I've attached several good pictures that, hopefully, will make it easy for someone experienced w/ seed starting. If not, here is some background/context that might help:

I started these in 3/4" soil blocks & moved up to 2" blocks. I just put them in the pots seen in the pics on Sunday, and the issue was already going on before that. I did a light spray of Neptune's Harvest (fish & kelp) diluted per instructions on Sunday; no significant response that I can tell so far.

These are indoors on a heating mat under lights. Some of the things I've thought of: 1) Am I over-watering and this is edema? I've started waiting until I see them just start to droop before watering, but it's hard to know if that's doing nothing or if I'm preventing further trouble. 2) I had pepper seeds germinating on the same mat, so I had the thermostat set to 85F - will tomatoes suffer at that soil temp? I've since turned it down to 75F.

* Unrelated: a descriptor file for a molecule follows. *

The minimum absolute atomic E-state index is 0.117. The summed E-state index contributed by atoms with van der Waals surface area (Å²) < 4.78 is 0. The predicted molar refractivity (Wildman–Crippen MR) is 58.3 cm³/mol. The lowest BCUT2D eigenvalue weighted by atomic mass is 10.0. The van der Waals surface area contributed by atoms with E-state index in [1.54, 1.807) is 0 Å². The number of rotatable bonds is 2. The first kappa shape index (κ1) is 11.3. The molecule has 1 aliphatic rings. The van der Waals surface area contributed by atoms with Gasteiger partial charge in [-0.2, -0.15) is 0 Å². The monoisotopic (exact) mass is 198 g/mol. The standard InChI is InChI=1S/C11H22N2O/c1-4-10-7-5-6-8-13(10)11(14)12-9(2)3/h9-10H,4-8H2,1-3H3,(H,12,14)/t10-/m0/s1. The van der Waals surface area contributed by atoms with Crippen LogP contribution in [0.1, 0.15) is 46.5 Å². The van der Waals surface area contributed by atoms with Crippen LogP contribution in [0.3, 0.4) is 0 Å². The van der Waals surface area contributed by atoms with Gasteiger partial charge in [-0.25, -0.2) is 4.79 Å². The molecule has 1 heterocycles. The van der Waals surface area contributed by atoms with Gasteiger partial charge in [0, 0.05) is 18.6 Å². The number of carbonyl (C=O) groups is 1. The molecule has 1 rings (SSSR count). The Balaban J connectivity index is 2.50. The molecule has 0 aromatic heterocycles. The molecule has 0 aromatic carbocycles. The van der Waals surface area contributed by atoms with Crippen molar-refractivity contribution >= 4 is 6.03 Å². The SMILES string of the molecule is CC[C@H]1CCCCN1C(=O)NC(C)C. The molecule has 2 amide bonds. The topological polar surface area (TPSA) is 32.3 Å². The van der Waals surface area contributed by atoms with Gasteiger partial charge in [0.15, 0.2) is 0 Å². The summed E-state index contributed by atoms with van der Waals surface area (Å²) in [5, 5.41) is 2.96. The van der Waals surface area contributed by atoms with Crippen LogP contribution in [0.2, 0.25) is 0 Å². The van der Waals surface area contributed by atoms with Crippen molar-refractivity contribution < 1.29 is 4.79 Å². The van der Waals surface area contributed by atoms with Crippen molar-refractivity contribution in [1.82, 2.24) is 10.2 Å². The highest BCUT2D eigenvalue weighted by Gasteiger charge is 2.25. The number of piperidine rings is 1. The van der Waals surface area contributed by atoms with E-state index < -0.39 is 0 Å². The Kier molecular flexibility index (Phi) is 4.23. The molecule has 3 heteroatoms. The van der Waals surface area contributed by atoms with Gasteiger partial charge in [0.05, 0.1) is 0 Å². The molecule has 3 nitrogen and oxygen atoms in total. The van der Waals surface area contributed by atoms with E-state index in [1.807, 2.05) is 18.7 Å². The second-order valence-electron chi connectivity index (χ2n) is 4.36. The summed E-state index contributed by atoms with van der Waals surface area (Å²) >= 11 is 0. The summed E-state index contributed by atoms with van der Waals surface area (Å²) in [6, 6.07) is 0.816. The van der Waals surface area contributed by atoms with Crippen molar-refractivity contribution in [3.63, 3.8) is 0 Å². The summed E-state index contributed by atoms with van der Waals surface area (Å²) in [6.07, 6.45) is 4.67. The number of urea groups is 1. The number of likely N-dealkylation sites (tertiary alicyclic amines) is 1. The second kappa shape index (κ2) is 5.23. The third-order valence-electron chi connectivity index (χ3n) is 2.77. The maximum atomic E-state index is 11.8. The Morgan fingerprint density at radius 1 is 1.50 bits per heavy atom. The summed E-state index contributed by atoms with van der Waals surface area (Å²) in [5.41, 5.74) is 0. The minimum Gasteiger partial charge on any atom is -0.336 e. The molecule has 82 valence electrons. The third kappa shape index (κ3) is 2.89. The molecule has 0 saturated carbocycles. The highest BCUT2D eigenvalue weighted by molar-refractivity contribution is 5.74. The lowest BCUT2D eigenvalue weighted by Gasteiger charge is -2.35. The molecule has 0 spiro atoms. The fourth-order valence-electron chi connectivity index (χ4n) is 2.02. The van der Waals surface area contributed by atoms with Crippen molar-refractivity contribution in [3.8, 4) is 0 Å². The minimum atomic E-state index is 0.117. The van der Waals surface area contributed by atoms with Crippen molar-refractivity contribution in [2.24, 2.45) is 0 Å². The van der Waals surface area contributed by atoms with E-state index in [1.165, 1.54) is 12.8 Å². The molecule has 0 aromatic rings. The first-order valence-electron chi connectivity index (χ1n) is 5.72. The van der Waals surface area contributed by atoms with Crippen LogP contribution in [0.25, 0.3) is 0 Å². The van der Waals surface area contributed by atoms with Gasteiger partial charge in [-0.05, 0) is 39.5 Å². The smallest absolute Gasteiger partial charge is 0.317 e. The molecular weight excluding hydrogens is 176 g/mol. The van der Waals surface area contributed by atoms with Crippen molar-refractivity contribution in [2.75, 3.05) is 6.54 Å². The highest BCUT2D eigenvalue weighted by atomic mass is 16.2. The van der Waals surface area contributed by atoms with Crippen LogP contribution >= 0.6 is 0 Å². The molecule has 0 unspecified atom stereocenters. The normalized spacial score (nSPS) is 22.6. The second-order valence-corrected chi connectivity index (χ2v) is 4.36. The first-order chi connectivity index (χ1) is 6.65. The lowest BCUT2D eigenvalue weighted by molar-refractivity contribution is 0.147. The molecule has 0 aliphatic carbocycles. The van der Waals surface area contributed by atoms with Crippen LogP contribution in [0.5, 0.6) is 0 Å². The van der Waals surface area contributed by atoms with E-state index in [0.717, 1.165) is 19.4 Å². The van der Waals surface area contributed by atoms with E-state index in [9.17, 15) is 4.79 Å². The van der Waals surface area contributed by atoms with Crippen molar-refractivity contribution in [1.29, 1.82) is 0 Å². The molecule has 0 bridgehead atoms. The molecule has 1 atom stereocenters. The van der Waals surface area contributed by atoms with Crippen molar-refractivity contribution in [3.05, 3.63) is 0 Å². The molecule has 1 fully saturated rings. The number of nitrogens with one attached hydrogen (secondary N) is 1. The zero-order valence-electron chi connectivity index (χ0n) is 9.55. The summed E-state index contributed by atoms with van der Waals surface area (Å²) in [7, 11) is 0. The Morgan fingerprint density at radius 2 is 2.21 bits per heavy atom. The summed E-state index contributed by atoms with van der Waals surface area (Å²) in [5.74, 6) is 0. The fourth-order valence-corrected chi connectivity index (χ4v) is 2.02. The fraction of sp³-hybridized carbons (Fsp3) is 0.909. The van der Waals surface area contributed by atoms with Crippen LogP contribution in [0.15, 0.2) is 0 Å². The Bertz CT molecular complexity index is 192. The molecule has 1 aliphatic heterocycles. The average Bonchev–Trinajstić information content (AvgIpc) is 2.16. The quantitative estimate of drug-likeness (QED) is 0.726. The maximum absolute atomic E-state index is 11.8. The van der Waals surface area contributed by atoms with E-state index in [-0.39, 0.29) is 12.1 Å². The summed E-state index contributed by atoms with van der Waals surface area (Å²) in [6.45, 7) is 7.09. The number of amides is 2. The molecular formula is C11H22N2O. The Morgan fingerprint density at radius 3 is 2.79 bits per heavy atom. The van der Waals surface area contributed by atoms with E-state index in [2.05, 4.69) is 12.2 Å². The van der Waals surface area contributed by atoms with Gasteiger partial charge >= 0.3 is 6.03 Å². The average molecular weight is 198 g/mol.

Thanks so much for any help. I have a feeling they'll outgrow whatever this is if I can keep them alive until it's time to plant, but that will be at least 2 weeks away - maybe more w/ the crazy weather here in Cinci right now!
Hey All!